The Standing Rock Sioux Tribe and the North Dakota Department of Human Services have signed an agreement to collaborate on child support services, the department announced Tuesday.

The tribe began operating a child support program in 2013 funded by a federal start-up grant. Under the…..

Read the full story at the Bismarck Tribune website.

Sarah Kastelic Named New Executive Director Of National Indian Child Welfare Association

The National Indian Child Welfare Association (NICWA) Board of Directors welcomed Sarah Kastelic as new executive director of the organization this week. Dr. Kastelic has served NICWA as both chief of staff and deputy director for the past four years. She assumes the role as part of a carefully designed succession and leadership transition plan. Dr. Kastelic replaces founding director Terry Cross, who now becomes a NICWA senior consultant and will continue to serve the organization.

Read the full news release at the PR Newswire website.

Webinar: New Children’s Bureau Services for Tribal/State Welfare Agencies

From Casey Family Programs
Wednesday, January 21, 2015, 1:00 p.m. ET

Please save the date and join a webinar on January 21st introducing the Children’s Bureau’s new structure for delivering training and technical assistance. The Capacity Building Collaborative, a partnership of three centers, will serve Tribal and State child welfare agencies and Court Improvement Programs. JooYeun Chang, Associate Commissioner of the Children’s Bureau, and representatives from the centers will provide an update on start-up activities and information about what to expect over the coming months.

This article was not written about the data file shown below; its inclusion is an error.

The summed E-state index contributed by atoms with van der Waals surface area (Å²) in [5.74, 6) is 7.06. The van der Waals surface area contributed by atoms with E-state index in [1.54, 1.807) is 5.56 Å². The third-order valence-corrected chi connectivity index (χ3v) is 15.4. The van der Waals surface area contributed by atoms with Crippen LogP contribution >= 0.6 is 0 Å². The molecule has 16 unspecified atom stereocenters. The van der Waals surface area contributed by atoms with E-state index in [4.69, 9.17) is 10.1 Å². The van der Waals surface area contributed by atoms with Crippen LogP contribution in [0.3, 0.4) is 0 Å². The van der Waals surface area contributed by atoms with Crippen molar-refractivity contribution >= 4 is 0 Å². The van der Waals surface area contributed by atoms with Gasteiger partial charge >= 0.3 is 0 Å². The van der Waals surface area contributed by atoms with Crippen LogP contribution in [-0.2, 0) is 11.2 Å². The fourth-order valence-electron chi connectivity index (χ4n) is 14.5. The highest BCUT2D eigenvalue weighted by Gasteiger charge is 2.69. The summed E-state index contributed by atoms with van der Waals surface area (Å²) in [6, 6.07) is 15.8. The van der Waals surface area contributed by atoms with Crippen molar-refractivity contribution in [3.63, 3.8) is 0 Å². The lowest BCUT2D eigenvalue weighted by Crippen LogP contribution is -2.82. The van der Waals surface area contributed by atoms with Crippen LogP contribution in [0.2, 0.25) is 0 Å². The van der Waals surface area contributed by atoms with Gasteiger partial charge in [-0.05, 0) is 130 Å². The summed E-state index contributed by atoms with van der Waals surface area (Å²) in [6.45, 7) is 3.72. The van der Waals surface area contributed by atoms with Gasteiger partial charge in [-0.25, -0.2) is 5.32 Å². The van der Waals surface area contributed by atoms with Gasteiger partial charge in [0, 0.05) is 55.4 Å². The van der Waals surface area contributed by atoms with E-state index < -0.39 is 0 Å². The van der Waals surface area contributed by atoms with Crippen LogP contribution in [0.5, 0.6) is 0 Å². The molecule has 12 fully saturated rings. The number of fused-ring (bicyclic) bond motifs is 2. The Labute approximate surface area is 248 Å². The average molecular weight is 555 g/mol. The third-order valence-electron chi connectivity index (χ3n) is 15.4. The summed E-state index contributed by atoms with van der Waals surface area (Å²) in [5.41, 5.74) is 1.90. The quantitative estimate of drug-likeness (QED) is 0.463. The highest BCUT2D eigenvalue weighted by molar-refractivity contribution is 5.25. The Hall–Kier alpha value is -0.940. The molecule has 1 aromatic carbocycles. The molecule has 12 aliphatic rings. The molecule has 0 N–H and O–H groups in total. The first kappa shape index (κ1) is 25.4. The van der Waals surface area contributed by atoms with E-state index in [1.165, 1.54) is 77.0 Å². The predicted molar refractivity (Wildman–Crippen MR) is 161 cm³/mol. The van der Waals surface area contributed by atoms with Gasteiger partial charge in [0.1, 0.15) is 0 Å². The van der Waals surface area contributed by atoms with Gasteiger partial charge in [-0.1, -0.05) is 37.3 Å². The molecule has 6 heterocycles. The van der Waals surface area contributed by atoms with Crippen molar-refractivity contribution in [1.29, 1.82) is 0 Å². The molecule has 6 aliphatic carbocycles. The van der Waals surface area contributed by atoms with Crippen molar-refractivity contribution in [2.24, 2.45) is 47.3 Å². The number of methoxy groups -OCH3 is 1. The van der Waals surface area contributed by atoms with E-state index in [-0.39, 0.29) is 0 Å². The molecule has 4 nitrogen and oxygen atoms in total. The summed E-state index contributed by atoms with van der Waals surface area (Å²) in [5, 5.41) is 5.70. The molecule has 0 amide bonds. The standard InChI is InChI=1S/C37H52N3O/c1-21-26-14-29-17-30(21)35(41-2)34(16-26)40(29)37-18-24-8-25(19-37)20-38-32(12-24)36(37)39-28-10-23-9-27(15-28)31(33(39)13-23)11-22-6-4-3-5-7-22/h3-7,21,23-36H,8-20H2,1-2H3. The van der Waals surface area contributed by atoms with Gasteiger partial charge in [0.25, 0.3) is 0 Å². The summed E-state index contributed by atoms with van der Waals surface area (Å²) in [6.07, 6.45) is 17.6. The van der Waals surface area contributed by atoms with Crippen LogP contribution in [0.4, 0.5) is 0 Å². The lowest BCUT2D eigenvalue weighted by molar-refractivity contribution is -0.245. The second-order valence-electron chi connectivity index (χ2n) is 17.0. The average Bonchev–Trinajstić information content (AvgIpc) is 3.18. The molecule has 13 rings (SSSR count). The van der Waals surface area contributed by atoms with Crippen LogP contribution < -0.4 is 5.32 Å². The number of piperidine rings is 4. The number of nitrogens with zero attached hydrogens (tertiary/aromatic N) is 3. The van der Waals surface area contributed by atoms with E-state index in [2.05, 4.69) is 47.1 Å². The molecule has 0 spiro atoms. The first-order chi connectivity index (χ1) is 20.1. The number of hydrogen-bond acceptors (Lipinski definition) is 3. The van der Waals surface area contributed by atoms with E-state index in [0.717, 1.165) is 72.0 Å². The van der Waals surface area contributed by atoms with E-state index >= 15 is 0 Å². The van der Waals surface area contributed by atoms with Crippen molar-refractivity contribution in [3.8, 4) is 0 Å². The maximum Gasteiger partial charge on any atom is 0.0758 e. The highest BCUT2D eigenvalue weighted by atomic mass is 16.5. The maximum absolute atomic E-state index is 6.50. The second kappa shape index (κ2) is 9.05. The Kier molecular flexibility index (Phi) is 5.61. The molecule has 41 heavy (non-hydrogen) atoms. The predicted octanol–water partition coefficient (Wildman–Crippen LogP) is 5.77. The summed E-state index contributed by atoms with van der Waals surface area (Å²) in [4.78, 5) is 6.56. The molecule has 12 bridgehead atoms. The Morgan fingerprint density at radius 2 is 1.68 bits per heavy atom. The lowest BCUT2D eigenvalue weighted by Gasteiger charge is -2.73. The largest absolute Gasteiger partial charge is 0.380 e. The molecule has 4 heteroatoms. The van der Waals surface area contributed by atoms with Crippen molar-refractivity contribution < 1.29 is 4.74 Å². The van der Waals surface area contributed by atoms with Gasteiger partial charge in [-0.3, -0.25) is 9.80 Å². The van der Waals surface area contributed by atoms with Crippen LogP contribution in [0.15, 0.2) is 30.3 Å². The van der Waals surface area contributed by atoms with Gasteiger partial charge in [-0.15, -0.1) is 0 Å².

Webinar registration with call-in information is below.

https://www2.gotomeeting.com/register/907143570

If you only wish to access the audio portion of the webinar, you may call:
888-955-8947; Access Code: 9815319

For assistance accessing the meeting: rgiordano@childwelfare.gov<mailto:rgiordano@childwelfare.gov>.

Papers Expose Corruption, Abuse on Tribal Lands

 

Two of the largest newspapers in the country are focusing today on justice — or lack of it — on Native American reservations in the Dakotas.

First, the Washington Post is exploring child sexual abuse on the Pine Ridge Indian reservation in South Dakota, where Charles Chipps Sr., a medicine man, has not yet stood trial on charges he sexually abused and raped girls, including his own daughters and granddaughters…

Read the full story at the Minnesota Public Radio website.

Child Welfare System Accused of Repeating Residential School History (Canada)

Today, after the public apologies and restitution over the government’s residential school system, disproportionately high rates of aboriginal child apprehensions continue across Canada.

“There are more First Nation children in care today than during the height of residential schools,” said Shawn Atleo, former National Chief of the Assembly of First Nations. “We cannot lose another generation to the mistakes of the past. First Nations are the youngest and fastest growing segment of the population. We are the future. This is about Canada’s future.”

Read the full article at the National Post website.

Study Outlines How Poverty, Schools, and Absenteeism Affect Oregon’s Tribal Students

“The Condition of Education for Members of Oregon’s Indian Tribes” was a study completed by ECONorthwest and the Chalkboard Project. The Spirit Mountain Community Fund paid for the study, which looked at students enrolled in seven of Oregon’s federally recognized tribes, including the Klamath Tribes.

Read more about the report at the Herald and News website.